We have the following Git hierarchy structure in place, where each child is forked from the parent. If we build something in Client1 that will be useful in the entire hierarchy, what is the best way to push the changes up to the parents (whether just one level up or all the way to the root), given that we don't wish to push all the Client-specific customizations up the chain.

Now, while the ideal solution might be to do the development at the highest required level, the modules can only really be tested down the chain where all the customizations are instantiated.

E.g. If we develop a Module-New in Client1 repo, and need to push it to Core, what would the best way for that to be done given that we don't want Client1's customizations in the core? On the other hand, if we had originally developed ModuleA directly in CORE, we would have had to push the changes downstream all the way to Client1 to test Module-New (and iterate for every change).

Are there any Git Workflows or any other tools that can help establish these rules. We currently use GitFlows to manage our master, develop and feature branches for all repos. Also, is there a way to disable direct pushes into a remote repository?

            Product 1               Product 2
                |                       |
            ----------              ----------
        Client1     Client2     Client3     Client4
  • 3
    I'm not sure why this is being downvoted, but why are you handling these customizations via a tree of git forks instead of having just one app with a bunch of configuration settings, and associating a config file with each client? The latter is generally far more maintainable even if you ignore these repo management issues. Could you give some examples of the kinds of changes you have to make in only some repos and merge into others and why they shouldn't simply be done everywhere?
    – Ixrec
    Commented Dec 27, 2015 at 11:36
  • @lxrec my guess is that there are customizations that are done per client. Which means that other clients shouldn't see the changes made for other clients because they could be buggy or incomplete or because the other clients didn't ask for anything like that too. Commented Dec 27, 2015 at 13:03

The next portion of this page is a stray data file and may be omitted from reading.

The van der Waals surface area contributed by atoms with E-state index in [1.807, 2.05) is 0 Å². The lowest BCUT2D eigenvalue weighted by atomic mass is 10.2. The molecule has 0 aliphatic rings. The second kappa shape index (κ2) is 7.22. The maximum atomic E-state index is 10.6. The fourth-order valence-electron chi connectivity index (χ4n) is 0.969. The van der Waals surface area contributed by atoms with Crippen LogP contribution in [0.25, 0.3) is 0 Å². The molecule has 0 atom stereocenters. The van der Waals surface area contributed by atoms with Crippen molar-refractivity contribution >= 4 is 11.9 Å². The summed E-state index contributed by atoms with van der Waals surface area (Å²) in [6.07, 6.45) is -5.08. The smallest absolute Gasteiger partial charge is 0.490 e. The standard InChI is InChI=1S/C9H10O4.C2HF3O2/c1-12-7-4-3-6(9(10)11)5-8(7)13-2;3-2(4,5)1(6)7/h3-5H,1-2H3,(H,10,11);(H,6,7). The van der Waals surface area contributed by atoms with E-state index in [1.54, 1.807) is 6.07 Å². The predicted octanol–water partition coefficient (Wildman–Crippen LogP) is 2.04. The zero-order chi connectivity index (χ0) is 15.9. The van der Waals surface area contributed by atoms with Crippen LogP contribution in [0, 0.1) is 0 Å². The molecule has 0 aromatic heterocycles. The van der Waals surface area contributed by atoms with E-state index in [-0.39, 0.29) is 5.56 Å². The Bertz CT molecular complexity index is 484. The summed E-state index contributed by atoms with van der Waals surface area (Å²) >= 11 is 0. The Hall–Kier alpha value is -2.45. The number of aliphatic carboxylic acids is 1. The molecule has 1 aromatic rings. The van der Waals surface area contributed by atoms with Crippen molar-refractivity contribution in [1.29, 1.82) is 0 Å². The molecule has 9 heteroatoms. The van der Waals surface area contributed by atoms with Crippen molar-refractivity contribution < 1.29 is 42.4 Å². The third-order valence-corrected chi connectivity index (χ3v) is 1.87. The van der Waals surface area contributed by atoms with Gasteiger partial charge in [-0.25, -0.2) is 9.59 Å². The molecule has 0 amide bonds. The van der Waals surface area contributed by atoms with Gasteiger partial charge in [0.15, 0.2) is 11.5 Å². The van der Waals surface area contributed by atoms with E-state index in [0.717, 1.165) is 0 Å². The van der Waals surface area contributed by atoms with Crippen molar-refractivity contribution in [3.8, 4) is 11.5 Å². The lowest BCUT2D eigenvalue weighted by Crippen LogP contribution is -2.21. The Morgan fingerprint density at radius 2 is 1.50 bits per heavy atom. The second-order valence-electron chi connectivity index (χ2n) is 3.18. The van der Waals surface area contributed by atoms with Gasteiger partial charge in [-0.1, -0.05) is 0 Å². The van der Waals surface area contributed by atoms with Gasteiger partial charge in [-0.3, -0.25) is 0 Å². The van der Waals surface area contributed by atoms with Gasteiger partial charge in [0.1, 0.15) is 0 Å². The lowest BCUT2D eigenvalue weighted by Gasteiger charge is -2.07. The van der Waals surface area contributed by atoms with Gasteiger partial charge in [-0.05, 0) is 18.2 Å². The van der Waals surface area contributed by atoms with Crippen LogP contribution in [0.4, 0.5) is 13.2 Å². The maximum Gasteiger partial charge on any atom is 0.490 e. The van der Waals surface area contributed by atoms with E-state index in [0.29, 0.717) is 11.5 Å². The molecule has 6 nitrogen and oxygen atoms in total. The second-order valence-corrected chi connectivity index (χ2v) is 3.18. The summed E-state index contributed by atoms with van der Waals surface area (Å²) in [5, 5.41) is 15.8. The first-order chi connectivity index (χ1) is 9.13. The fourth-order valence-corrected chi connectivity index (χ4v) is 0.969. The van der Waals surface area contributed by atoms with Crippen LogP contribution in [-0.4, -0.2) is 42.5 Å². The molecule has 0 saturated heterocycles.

2 Answers 2


You can disable direct push in repositories depending on which technologies you're using. Preventing push can be done somewhat using git hooks, but if you're using gitlab/github/bitbucket... there should be a way to protect branches.

If all branches are protected and that the dev can't create new branch, then there is no way to push to the repo. This way, you'll have to handle the dev using "merge requests/push requests" or how it's called.

It's unclear what you're actually managing so the following might not help. In my case, we have a core product that is installed on every client, the core product might be installed with different versions. And additional modules can be installed on the side. Either way, usually client customization are usually done by installing specific modules for clients that extend existing modules (including core modules). In my case, customizations for clients never or rarely bubble up to the core product. If we needed to, we could simply move the module into the core product.

If a custom module is shared across multiple clients, we might use special branches that are merged on the master of each module repository.

In the end, it can get quite complicated if code doesn't bubble up to the master branch of each module's repo. In our case, most of the work is achieved using buildout to manage repos and merges and dependencies.